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Australians and New Zealanders can expect visa-free travel to China, promises Li

Premier Li Qiang’s trip to the two South Pacific nations ends today, and has yielded a number of cooperation agreements
  • Both New Zealand and Australia’s Prime Ministers voiced some differences of opinion with China, but relations ultimately appear to have improved after the visit





Chinese Premier Li Qiang has said that visa-free travel is on the horizon for New Zealanders and Australians, though did not elaborate on details, the South China Morning Post reports.

Li made the announcements during his recent state visits to the two countries. He was in New Zealand last week, and is in Australia until later today, when he heads to Malaysia.

The overall outcomes of meetings with his antipodean counterparts – Christopher Luxon in New Zealand and Australia’s Anthony Albanese – were positive. Li described his talks with the two leaders as “candid.”

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Regarding disagreements between China and Australia, Li said he and Albanese had “agreed to properly manage them in a manner befitting our comprehensive strategic partnership.”

Albanese, who had highlighted mutual differences in “histories, political systems and values,” said his country would “cooperate with China where we can, disagree where we must and engage in the national interest.”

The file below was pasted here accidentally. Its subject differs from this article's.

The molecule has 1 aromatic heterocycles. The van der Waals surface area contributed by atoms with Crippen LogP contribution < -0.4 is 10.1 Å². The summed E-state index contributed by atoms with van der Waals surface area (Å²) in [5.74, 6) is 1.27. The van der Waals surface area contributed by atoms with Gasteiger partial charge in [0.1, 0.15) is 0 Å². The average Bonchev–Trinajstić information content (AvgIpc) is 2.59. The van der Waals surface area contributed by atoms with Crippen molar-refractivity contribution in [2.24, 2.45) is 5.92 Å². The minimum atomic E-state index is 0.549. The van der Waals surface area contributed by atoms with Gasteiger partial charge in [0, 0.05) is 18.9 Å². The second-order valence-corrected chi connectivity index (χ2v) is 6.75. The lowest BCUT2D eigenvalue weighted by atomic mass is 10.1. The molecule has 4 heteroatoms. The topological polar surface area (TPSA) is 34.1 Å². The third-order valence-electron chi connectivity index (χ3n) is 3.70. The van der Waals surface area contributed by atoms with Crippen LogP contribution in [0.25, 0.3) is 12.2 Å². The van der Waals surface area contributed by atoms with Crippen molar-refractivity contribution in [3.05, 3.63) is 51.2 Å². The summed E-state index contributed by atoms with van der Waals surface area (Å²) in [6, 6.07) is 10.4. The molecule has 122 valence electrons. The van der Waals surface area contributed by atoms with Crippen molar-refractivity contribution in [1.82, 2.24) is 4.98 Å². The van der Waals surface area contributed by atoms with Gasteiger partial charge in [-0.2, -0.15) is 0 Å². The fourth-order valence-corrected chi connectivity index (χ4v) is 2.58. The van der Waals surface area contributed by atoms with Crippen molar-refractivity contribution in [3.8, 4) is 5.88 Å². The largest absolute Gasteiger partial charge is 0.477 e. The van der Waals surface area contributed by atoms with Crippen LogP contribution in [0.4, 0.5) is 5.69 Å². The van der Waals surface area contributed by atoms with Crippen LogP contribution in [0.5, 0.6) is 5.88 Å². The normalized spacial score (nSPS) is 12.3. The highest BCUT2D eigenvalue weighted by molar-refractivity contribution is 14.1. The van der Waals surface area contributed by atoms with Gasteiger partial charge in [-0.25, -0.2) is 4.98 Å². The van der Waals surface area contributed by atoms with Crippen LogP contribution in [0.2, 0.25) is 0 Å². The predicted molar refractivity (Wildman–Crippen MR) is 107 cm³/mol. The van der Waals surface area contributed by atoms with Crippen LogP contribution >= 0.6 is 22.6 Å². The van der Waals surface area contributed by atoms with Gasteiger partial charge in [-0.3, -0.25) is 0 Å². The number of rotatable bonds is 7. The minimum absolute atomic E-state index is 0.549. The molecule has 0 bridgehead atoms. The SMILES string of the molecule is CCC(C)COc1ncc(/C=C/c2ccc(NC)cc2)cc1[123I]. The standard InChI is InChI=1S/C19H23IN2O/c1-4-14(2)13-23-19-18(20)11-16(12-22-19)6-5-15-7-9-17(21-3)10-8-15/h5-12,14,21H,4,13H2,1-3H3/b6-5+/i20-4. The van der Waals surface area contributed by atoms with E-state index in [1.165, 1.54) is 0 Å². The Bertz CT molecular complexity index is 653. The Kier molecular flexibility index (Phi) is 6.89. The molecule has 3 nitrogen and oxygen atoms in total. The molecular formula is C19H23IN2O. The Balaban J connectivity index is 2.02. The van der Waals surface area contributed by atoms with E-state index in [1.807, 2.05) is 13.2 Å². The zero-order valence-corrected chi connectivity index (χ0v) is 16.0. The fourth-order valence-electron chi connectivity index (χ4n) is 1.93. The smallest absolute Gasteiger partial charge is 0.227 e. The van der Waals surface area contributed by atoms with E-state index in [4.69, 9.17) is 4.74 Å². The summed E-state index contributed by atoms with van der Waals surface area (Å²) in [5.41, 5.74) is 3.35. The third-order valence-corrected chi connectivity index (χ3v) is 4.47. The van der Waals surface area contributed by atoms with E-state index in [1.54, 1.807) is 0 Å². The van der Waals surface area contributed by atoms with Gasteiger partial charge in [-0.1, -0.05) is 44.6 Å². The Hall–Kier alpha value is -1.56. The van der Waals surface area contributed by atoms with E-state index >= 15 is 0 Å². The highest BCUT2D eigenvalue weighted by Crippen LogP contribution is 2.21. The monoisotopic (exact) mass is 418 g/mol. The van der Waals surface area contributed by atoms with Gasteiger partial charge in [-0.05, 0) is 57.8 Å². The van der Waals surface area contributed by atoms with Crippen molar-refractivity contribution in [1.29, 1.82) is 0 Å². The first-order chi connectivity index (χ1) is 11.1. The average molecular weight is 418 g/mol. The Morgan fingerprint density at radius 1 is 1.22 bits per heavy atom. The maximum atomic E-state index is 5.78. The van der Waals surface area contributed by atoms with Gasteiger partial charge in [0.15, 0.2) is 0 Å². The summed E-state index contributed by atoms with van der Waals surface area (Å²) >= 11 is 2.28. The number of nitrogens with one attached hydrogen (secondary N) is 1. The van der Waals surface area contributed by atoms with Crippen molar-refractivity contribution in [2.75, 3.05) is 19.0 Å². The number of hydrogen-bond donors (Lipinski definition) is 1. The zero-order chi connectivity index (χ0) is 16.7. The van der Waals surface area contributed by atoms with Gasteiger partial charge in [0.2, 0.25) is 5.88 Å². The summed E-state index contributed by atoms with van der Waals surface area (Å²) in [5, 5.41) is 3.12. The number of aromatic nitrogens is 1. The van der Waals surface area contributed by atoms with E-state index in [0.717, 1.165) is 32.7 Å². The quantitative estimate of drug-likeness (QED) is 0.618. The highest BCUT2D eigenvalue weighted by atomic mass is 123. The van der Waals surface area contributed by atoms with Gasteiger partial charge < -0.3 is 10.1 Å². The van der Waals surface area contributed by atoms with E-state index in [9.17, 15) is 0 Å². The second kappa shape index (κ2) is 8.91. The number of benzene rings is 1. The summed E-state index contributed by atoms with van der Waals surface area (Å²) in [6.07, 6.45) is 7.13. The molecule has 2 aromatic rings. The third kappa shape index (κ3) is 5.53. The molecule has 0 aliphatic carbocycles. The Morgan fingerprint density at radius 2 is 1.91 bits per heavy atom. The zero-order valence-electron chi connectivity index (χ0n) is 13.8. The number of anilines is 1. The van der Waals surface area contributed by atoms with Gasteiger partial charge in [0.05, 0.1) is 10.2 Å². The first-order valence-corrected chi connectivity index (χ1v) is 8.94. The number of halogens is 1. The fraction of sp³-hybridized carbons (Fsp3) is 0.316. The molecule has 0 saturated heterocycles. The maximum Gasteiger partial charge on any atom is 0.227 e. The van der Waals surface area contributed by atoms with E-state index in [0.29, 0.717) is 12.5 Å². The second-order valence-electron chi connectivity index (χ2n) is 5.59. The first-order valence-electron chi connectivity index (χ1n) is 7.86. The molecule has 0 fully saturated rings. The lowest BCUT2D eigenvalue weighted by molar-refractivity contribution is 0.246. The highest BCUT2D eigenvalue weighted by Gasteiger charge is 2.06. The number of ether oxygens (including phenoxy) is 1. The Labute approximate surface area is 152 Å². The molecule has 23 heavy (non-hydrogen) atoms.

Despite being major trade partners, China and Australia have been at geopolitical odds in recent years. Australia is a member of the trilateral security partnership Aukus (along with the UK and US) – an attempt by Washington to constrain China. 

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At a press briefing in Australia, Li said that Sino-Australian relations were now “on the right track of steady improvement and development.” He also noted that cooperation “in energy, mining, new energy vehicles, green development and the digital economy” was set to grow.

In New Zealand, Li and Luxon announced new agreements on trade, climate change and other issues, AP reported. The New Zealand prime minister hailed Li’s visit as a renewed opportunity for business between the two countries. 

Differences were also on the table, with Luxon saying that the “longstanding” relationship between Wellington and Beijing permitted differing opinions and disagreement.

“The ability to be able to talk very directly and very upfront about issues that we might disagree on … is actually a very good thing,” Luxon said. “It might be uncomfortable at times for both parties, but at least we’re actually able to do that.”

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